Farrell has plenty to ponder in his in tray
Ireland's World Cup squad arrived back into Dublin yesterday, sure to soon go their separate ways for a break and attempt at clearing their heads before the long slog of a provincial season begins.
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It'll be Christmas before they're back together as a group, their traditional festive camp preceding a Six Nations that begins with a pair of home games against Scotland and Wales. By then, the Andy Farrell era will have well and truly begun.
As the side look to move beyond another quarter-final exit - one in which Farrell's own role will obviously lessen the likelihood of complete overhaul - there are plenty of big decisions looming for the first-time head coach.
Best man to replace Rory
By now, Rory Best has returned to civilian life. Part of the squad since 2005, and their starting hooker for a decade, it's been almost four years since Joe Schmidt selected him to be his second skipper in succession of Paul O'Connell.
The Ulsterman enjoyed some great days with the armband, a host of history-making firsts in the role seeing him go down as the nation's most successful captain. Throughout his tenure, Best consistently spoke of a leadership group.
His vice-captains Johnny Sexton and Peter O'Mahony are the obvious choices, Sexton having filled in against Russia while O'Mahony has the prestige of skippering a Lions side two years ago.
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Neither, though, are likely to be around for the next World Cup. If today really is the first day building towards France in 2023, a captain to be here for the long haul is something to be considered.
James Ryan is an Ireland captain in waiting, and appears to have become more and more vocal since winning his first cap when in Japan during the summer of 2017.
The Leinster lock is hardly an experienced candidate but was entrusted to represent the national side before he'd ever even played for his province - if there was no fear then of fast-tracking him, then why now?
Futures of elder statesmen
While Ryan's selection as skipper would bring continuity to the cycle, Ireland work under a different rugby landscape to the likes of the southern hemisphere teams.
Australia, for example, are like Ireland, losing their coach and captain having been thumped in a World Cup quarter-final.
When they next gather themselves together there will be considerable change beyond that too, with a host of senior figures heading for contracts overseas in moves that will preclude them from involvement for the Wallabies.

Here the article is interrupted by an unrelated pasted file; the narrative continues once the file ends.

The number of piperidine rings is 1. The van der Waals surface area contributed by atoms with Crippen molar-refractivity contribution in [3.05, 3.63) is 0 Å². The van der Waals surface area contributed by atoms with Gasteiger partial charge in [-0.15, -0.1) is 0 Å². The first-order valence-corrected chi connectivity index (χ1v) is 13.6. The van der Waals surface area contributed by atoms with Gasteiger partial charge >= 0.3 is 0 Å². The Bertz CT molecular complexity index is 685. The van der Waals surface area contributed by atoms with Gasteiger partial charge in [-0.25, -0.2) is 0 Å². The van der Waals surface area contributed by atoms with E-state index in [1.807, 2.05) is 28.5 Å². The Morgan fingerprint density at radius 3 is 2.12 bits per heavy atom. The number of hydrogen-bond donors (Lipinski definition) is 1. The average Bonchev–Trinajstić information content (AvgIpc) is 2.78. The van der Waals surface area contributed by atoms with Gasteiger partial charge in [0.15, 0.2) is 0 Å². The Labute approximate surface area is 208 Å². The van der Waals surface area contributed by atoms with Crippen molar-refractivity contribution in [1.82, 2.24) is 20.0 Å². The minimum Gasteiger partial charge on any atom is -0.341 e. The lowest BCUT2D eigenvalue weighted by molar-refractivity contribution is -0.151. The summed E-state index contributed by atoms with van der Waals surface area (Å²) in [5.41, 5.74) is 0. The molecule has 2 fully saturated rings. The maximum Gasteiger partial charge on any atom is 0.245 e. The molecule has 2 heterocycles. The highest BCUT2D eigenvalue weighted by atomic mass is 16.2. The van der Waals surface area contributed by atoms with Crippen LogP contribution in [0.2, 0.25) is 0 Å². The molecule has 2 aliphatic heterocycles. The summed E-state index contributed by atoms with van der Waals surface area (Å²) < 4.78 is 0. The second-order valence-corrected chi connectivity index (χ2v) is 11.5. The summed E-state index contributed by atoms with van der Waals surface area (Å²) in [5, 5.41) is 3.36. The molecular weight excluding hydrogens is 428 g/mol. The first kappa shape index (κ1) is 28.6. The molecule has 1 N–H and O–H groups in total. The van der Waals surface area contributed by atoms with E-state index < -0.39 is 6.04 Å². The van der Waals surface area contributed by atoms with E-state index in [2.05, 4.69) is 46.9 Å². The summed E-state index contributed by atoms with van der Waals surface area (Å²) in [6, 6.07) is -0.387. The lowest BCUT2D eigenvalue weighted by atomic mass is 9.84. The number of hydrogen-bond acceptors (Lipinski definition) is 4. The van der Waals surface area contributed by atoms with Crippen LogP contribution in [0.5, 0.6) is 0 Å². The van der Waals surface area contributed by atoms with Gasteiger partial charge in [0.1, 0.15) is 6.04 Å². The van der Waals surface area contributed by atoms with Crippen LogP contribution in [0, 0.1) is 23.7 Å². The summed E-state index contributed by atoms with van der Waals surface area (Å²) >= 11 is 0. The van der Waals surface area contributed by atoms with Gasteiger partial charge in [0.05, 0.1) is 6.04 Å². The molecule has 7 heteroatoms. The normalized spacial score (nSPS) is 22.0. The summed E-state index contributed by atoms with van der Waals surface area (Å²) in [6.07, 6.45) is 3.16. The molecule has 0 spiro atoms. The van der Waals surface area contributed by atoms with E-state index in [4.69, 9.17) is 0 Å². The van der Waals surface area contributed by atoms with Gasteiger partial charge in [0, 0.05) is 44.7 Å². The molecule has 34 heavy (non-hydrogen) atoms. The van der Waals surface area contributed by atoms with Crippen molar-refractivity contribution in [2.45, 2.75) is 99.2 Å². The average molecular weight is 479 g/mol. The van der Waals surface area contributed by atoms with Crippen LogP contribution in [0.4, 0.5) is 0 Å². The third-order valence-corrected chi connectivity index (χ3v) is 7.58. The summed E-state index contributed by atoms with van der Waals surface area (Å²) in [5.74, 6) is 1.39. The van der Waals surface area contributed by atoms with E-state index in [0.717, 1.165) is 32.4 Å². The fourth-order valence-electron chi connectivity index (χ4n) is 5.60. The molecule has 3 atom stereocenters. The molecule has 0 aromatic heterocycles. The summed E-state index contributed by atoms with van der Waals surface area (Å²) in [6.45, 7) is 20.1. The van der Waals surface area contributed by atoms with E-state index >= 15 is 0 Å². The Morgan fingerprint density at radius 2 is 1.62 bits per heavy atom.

Ireland, who have successfully combated the threatened player drain, can still call upon their entire World Cup panel, with the exception, of course, of Best.
Already there have been calls for Farrell to dispose of those whose age will likely see them retire before the next tournament rolls around, but the Six Nations is the financial driver behind the game on this island while, when it comes to maintaining his own job security, the new coach will hardly be pushing the agenda of short-term pain for long-term gain.
Sexton, O'Mahony, Conor Murray et al will be picked for Six Nations duty for as long as they give Ireland the best chance of beating their northern hemisphere rivals. Such players are also centrally contracted in Ireland, so their wages, considerable ones at that, are paid by the IRFU. To have them simply playing for their provinces and not the national side wouldn't be the best business either.
Sniffing out new blood
When it comes to the player pool, Ireland went to Japan with what was said to be their deepest ever 31-man squad. There were some high-profile omissions for the likes of Devin Toner and Jack McGrath, but beyond them it's not as if there was a host of young players looking ready to oust the established names.
While there will certainly be huge changes in key personnel over the next number of seasons, more so certainly than we witnessed in the past cycle, the successors aren't immediately apparent.
James Lowe, the Leinster wing who qualifies through residency in 2020, is an obvious exception, Ulster's Will Addison, who has been undone by injuries, another but, while the likes of Michael Lowry, James Hume and Eric O'Sullivan in Ulster, Leinster's Ronan Kelleher, Scott Penny and Max Deegan, Connacht's Dylan Tierney-Martin and Fineen Wycherly of Munster are among a host of youngsters with Test potential, none you would say are going to be thrust into the unforgiving world of a Six Nations in the next few months.
How Farrell generates some sort of freshness in the short-term will be fascinating to see play out.
Expand upon Ireland's style
Ireland's style under Joe Schmidt has become the topic of so much discussion during his six years in charge of the national side.
Having experienced unprecedented success with a pragmatic brand of rugby, few in this part of the world have complained when things go well. Schmidt's sides could be wholly entertaining too, their inventiveness off strike moves just one example, but as two-time World Cup winner Sam Whitelock noted yesterday, the best sides have more than one way to play.
There have been times, usually when their accuracy falls away a touch, that Ireland can feel one-dimensional against the top teams in the world and there's going to be a real focus on whether Farrell takes his foot off the break now that he's in the driving seat.
With the former defence coach - an area, of course, where Ireland haven't been without cause for criticism over the past 12 months - at the helm, those looking for signs of a more expansive game will have their eyes trained firmly on Mike Catt.
Coming in from Italy, where results were hardly the best gauge or platform for attacking freedom, the move from Schmidt's ideas with ball in hand to Catt's are sure to be one of the most talked about of Ireland's next season.